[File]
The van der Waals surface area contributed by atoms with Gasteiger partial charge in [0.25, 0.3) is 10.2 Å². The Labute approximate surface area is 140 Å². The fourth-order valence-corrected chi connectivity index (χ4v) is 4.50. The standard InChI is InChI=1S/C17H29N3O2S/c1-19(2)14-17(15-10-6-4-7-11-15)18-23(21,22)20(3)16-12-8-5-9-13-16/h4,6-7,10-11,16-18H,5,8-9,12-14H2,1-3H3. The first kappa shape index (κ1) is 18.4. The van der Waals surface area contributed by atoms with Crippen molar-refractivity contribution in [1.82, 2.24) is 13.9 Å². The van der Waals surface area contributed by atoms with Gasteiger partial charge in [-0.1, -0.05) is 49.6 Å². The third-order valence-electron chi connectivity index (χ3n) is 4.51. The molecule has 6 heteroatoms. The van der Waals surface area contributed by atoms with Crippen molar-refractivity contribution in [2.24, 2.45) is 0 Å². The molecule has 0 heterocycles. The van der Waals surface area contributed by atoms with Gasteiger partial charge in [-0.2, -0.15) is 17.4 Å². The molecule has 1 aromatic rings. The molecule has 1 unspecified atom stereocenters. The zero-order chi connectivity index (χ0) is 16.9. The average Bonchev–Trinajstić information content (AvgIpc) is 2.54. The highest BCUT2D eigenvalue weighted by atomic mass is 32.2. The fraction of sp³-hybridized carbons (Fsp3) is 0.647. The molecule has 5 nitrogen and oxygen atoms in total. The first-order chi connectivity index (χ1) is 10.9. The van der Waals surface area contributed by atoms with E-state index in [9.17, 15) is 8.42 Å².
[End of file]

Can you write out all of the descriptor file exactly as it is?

The van der Waals surface area contributed by atoms with Gasteiger partial charge in [0.25, 0.3) is 10.2 Å². The Labute approximate surface area is 140 Å². The fourth-order valence-corrected chi connectivity index (χ4v) is 4.50. The standard InChI is InChI=1S/C17H29N3O2S/c1-19(2)14-17(15-10-6-4-7-11-15)18-23(21,22)20(3)16-12-8-5-9-13-16/h4,6-7,10-11,16-18H,5,8-9,12-14H2,1-3H3. The first kappa shape index (κ1) is 18.4. The van der Waals surface area contributed by atoms with Crippen molar-refractivity contribution in [1.82, 2.24) is 13.9 Å². The van der Waals surface area contributed by atoms with Gasteiger partial charge in [-0.1, -0.05) is 49.6 Å². The third-order valence-electron chi connectivity index (χ3n) is 4.51. The molecule has 6 heteroatoms. The van der Waals surface area contributed by atoms with Crippen molar-refractivity contribution in [2.24, 2.45) is 0 Å². The molecule has 0 heterocycles. The van der Waals surface area contributed by atoms with Gasteiger partial charge in [-0.2, -0.15) is 17.4 Å². The molecule has 1 aromatic rings. The molecule has 1 unspecified atom stereocenters. The zero-order chi connectivity index (χ0) is 16.9. The average Bonchev–Trinajstić information content (AvgIpc) is 2.54. The highest BCUT2D eigenvalue weighted by atomic mass is 32.2. The fraction of sp³-hybridized carbons (Fsp3) is 0.647. The molecule has 5 nitrogen and oxygen atoms in total. The first-order chi connectivity index (χ1) is 10.9. The van der Waals surface area contributed by atoms with E-state index in [9.17, 15) is 8.42 Å².